The economic headlines sure look better than they did a year ago. Gross domestic product (GDP) is finally growing again, rising by 2.2 percent in the third quarter of 2009, with an early estimate of 5.7 percent for the fourth. The fourth quarter number will probably be revised down, but it will still likely mark the fastest growth since 2003. The unemployment rate, after a nosedive, leveled off in the last few months of the year, and the stock market has regained 40 percent of its value after a March 2009 low. Four of the five largest bailed-out banks have either repaid the government or received permission from the Treasury Department to do so in the near future. Inflation slowed to a standstill in November after 10 months of increasing consumer prices. Construction of new homes and apartments increased in 2009 from 2008 levels, the first annual growth in housing starts since 2005.
“The Recovery Act has created jobs and spurred growth,” President Barack Obama said in a December speech trumpeting the success of his economic policies. “We are in a very different place today than we were a year ago.” Lawrence Summers, director of the White House National Economic Council, concurs. “Everybody agrees that the recession is over,” Summers said that same month on ABC’s This Week.
But a closer look reveals those appealing numbers sit on a dangerously shaky foundation. Economic growth in 2009 was largely dependent on a historic level of government spending that even the president acknowledges is unsustainable in the long term. The root problem of mortgage delinquencies has yet to be worked out. Bank lending is sparse amid ongoing uncertainties surrounding regulatory reform. As a result, manufacturers and small businesses continue to struggle with limited credit. All that translates into historic job losses and a bleak outlook for meaningful growth in 2010 and 2011.
Worst of all, many of the core problems in the housing, banking, manufacturing, and service sectors are being perpetuated and exacerbated by the very federal programs the president credits with jump-starting economic growth. Instead of confronting the roots of the crisis head on, as Obama has repeatedly boasted of doing, his administration and the Democratic Congress have kicked the can down the road, postponing the day of reckoning for real estate, the auto industry, and the toxic mortgage-backed securities that were at the heart of the economic meltdown. These unsolved problems will keep looming over the economy until they’re finally addressed.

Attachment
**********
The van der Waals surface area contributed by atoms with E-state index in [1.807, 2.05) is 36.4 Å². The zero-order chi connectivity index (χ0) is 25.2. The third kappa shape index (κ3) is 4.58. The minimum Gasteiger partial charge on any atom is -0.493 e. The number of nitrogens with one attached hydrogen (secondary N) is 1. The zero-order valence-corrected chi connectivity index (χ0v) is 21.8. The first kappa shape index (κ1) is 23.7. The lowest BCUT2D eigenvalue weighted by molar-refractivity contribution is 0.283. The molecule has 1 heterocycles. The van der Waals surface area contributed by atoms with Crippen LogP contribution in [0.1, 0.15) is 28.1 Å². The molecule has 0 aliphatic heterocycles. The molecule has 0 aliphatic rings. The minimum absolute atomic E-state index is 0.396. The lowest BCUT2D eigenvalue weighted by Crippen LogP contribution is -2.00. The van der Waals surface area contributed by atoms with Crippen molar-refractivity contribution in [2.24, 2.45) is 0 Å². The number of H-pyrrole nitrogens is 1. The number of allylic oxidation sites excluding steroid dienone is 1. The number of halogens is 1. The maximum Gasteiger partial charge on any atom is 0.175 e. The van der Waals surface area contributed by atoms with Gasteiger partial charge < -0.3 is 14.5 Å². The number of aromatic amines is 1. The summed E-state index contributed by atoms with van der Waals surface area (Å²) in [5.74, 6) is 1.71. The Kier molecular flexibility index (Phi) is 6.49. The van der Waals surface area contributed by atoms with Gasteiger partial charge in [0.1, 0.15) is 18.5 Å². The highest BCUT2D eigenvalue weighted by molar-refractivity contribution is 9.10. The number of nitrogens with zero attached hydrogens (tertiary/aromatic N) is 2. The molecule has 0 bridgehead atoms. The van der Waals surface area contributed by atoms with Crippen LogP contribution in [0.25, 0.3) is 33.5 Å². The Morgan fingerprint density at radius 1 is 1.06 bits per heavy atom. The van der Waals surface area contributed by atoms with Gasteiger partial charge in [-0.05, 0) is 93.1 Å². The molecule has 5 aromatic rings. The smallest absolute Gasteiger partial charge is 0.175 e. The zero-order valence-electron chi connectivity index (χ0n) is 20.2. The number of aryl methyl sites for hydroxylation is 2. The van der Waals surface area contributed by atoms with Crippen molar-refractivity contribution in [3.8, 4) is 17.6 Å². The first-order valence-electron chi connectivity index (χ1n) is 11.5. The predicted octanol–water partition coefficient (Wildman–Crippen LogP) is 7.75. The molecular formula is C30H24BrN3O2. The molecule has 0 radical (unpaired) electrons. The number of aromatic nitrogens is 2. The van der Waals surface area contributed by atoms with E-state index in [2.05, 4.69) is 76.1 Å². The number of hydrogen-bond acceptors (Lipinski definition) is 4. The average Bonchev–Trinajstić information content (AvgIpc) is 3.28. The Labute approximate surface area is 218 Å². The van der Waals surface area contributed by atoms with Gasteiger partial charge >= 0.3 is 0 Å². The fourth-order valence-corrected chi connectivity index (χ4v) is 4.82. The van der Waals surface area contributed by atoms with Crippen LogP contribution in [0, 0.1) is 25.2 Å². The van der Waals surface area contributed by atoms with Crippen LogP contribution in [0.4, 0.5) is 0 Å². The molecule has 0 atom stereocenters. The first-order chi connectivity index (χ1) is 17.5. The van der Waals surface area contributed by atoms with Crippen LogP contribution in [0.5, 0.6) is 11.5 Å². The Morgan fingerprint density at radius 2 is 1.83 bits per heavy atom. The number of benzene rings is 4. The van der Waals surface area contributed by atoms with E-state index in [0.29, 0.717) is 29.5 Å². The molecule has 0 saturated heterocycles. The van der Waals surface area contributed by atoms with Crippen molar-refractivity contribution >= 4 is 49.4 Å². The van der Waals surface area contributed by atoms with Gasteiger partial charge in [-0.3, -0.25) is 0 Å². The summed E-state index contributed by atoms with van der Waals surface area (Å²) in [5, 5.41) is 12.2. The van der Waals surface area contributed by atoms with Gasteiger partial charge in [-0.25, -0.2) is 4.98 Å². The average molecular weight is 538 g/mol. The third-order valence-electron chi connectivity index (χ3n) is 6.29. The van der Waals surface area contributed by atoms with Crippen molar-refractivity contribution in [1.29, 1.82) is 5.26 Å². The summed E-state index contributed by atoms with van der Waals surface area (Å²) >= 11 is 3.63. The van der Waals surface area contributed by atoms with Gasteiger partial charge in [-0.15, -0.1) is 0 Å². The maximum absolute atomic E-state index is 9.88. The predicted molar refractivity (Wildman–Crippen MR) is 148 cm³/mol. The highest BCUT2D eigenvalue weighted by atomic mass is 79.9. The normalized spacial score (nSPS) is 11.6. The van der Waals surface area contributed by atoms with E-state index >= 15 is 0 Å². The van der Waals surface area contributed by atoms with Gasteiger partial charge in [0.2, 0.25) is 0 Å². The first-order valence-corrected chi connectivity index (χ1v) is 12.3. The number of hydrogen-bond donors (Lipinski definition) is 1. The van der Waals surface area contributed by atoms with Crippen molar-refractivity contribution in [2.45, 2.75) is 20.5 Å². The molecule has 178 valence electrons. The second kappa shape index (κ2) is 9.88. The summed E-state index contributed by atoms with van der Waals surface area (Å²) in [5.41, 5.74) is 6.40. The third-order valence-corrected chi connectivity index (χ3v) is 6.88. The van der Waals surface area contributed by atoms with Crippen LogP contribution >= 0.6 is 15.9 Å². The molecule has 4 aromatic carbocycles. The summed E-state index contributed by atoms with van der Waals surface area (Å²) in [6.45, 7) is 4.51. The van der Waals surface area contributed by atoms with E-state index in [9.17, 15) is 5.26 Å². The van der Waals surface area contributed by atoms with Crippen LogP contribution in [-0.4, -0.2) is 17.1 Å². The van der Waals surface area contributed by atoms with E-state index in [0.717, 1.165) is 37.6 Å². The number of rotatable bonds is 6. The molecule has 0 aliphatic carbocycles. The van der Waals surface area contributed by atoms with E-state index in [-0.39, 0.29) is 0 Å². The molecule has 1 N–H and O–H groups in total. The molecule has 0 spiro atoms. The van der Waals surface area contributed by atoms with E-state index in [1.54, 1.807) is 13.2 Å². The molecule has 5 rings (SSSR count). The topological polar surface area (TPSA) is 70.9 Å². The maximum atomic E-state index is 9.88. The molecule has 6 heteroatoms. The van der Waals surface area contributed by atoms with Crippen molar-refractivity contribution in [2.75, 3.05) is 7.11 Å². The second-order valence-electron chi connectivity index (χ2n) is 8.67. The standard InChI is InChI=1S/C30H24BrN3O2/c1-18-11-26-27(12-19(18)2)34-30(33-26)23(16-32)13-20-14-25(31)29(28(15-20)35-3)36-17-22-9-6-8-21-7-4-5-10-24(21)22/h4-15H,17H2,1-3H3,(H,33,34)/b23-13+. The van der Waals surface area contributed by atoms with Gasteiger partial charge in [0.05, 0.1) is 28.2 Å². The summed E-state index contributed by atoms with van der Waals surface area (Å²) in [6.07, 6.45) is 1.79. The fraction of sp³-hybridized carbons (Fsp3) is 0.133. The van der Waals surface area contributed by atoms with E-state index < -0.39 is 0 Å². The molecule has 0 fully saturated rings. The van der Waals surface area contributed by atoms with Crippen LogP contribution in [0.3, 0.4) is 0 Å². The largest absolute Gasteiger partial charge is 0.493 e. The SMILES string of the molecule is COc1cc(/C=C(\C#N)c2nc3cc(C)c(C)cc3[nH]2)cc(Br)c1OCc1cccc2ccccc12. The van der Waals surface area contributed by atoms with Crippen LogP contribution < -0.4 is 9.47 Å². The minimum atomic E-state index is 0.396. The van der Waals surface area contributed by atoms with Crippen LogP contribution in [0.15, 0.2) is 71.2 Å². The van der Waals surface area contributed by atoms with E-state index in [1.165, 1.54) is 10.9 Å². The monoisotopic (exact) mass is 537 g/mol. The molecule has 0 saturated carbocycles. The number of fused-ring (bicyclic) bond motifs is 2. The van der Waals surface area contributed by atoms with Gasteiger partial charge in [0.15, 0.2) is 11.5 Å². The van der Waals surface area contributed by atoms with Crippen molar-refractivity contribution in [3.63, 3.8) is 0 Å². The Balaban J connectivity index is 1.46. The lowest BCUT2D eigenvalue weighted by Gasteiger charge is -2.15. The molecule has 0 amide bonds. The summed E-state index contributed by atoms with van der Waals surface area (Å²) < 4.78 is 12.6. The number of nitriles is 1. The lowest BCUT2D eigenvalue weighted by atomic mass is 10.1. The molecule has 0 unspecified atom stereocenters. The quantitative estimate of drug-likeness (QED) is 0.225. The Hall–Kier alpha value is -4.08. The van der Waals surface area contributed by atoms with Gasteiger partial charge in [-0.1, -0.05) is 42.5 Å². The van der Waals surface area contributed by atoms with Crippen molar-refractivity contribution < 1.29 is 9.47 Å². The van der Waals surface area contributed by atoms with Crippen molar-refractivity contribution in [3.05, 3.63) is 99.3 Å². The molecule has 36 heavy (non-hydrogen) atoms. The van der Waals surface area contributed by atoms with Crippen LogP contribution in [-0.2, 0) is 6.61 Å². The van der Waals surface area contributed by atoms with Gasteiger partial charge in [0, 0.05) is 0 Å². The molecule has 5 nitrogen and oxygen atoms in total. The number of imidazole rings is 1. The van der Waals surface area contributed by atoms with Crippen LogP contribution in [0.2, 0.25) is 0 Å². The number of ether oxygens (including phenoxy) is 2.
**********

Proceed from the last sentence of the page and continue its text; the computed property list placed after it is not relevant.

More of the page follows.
Government Domestic Product
The much-noted “jobless recovery” is not just a problem. It’s an anomaly. Not since the post–World War II recession in 1945 has unemployment risen this quickly: five percentage points in the 24 months after the downturn began in December 2007.
To put that in perspective, it took 43 months for unemployment to hit its peak during the 1979–82 recession. In 2009 alone the economy shed a staggering 3.9 million jobs. And though the headline unemployment rate stabilized at 10 percent during the final months of the year—17.3 percent if you include part-time workers—initial jobless claims for January 2010 jumped at a rate not seen since the previous August. It’s not at all clear the worst is behind us.
The gains on Wall Street have been goosed largely by government spending and guarantees, not the usual private sector–funded growth. And federal spending cannot continue indefinitely without deficits and debt service spiraling out of control. John Silvia, chief economist for Wells Fargo, says, “We have seen a recovery, but it’s driven primarily by federal spending and special federal projects. The character of this recovery is very different than we’re used to.”